The central authority that has been administering Hungarian schools since 2013 will be terminated and the education system will be less centralized as of September, Bence Rétvári, state secretary of the Ministry of Human Capacities, said this morning, according to reports. The system was opposed by teachers, who had been threatening to strike on March 30.
In an interview with commercial television channel ATV this morning, the state secretary said that the new regulations would be drafted and accepted during the spring sessions of Parliament in order to set up a totally new system by September.
Teachers have criticized the central education authority, the Klebelsberg Institution Maintenance Center (KLIK), saying it forced them to teach an unwieldy curriculum, with unnecessary classes and a focus on memorization over analytical thinking. Educators, and textbook publishers, resented the way KLIK would only allow use of a small list of approved textbooks. KLIK was also apparently out of money, and schools were doing without supplies.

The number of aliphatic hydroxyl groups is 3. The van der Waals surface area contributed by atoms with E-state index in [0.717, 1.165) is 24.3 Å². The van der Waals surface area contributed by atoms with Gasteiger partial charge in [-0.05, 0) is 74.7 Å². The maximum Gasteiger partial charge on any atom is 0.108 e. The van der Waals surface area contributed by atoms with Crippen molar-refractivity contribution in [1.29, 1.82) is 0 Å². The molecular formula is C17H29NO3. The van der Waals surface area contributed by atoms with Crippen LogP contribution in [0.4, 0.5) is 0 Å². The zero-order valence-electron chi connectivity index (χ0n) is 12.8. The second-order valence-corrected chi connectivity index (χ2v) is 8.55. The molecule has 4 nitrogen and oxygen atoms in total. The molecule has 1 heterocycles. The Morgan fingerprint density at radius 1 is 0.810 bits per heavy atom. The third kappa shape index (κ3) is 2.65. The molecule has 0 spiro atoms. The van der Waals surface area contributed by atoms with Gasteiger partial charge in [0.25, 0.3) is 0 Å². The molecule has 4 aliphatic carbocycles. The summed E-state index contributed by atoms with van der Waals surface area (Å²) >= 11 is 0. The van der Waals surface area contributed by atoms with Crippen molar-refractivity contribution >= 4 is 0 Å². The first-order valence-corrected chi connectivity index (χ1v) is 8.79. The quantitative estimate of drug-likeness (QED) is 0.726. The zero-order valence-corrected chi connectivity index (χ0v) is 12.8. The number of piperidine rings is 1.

The state secretary said in this morningʼs interview that the number of obligatory classes per week for students would be lowered, the national curriculum would be revised, the amount of lexical knowledge to be taught would be decreased and the development of basic skills in primary schools would be strengthened, Hungarian online daily index.hu reported.
Set up by the government in 2013, KLIK was meant to address problems with the Hungarian education system that Prime Minister Viktor Orbán and politicians of the ruling Fidesz party said was in a “disastrous” condition when they took over governance in 2010.